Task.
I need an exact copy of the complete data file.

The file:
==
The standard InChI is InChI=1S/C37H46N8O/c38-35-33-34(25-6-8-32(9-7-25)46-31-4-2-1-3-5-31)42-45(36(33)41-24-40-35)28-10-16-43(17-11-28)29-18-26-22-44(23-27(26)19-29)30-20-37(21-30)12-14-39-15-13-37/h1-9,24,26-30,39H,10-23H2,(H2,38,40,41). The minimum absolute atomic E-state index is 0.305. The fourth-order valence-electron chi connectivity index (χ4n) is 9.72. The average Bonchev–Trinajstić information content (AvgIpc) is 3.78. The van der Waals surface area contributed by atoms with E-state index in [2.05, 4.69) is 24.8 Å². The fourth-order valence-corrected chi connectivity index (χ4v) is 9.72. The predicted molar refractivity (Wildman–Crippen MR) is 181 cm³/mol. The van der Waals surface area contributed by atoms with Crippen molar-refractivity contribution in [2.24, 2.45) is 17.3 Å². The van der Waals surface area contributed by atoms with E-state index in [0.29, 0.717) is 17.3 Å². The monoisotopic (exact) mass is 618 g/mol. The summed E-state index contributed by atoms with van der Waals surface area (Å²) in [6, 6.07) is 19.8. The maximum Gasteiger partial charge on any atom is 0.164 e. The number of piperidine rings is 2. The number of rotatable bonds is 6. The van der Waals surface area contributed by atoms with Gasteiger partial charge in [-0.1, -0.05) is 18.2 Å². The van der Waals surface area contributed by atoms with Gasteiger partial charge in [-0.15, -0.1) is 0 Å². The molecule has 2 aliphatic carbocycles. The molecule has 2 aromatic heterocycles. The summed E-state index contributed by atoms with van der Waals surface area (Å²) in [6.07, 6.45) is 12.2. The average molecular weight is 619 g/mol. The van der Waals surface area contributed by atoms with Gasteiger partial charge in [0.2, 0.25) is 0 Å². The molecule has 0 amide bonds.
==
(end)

The standard InChI is InChI=1S/C37H46N8O/c38-35-33-34(25-6-8-32(9-7-25)46-31-4-2-1-3-5-31)42-45(36(33)41-24-40-35)28-10-16-43(17-11-28)29-18-26-22-44(23-27(26)19-29)30-20-37(21-30)12-14-39-15-13-37/h1-9,24,26-30,39H,10-23H2,(H2,38,40,41). The minimum absolute atomic E-state index is 0.305. The fourth-order valence-electron chi connectivity index (χ4n) is 9.72. The average Bonchev–Trinajstić information content (AvgIpc) is 3.78. The van der Waals surface area contributed by atoms with E-state index in [2.05, 4.69) is 24.8 Å². The fourth-order valence-corrected chi connectivity index (χ4v) is 9.72. The predicted molar refractivity (Wildman–Crippen MR) is 181 cm³/mol. The van der Waals surface area contributed by atoms with Crippen molar-refractivity contribution in [2.24, 2.45) is 17.3 Å². The van der Waals surface area contributed by atoms with E-state index in [0.29, 0.717) is 17.3 Å². The monoisotopic (exact) mass is 618 g/mol. The summed E-state index contributed by atoms with van der Waals surface area (Å²) in [6, 6.07) is 19.8. The maximum Gasteiger partial charge on any atom is 0.164 e. The number of piperidine rings is 2. The number of rotatable bonds is 6. The van der Waals surface area contributed by atoms with Gasteiger partial charge in [-0.1, -0.05) is 18.2 Å². The van der Waals surface area contributed by atoms with Gasteiger partial charge in [-0.15, -0.1) is 0 Å². The molecule has 2 aliphatic carbocycles. The molecule has 2 aromatic heterocycles. The summed E-state index contributed by atoms with van der Waals surface area (Å²) in [6.07, 6.45) is 12.2. The average molecular weight is 619 g/mol. The van der Waals surface area contributed by atoms with Gasteiger partial charge in [0.2, 0.25) is 0 Å². The molecule has 0 amide bonds.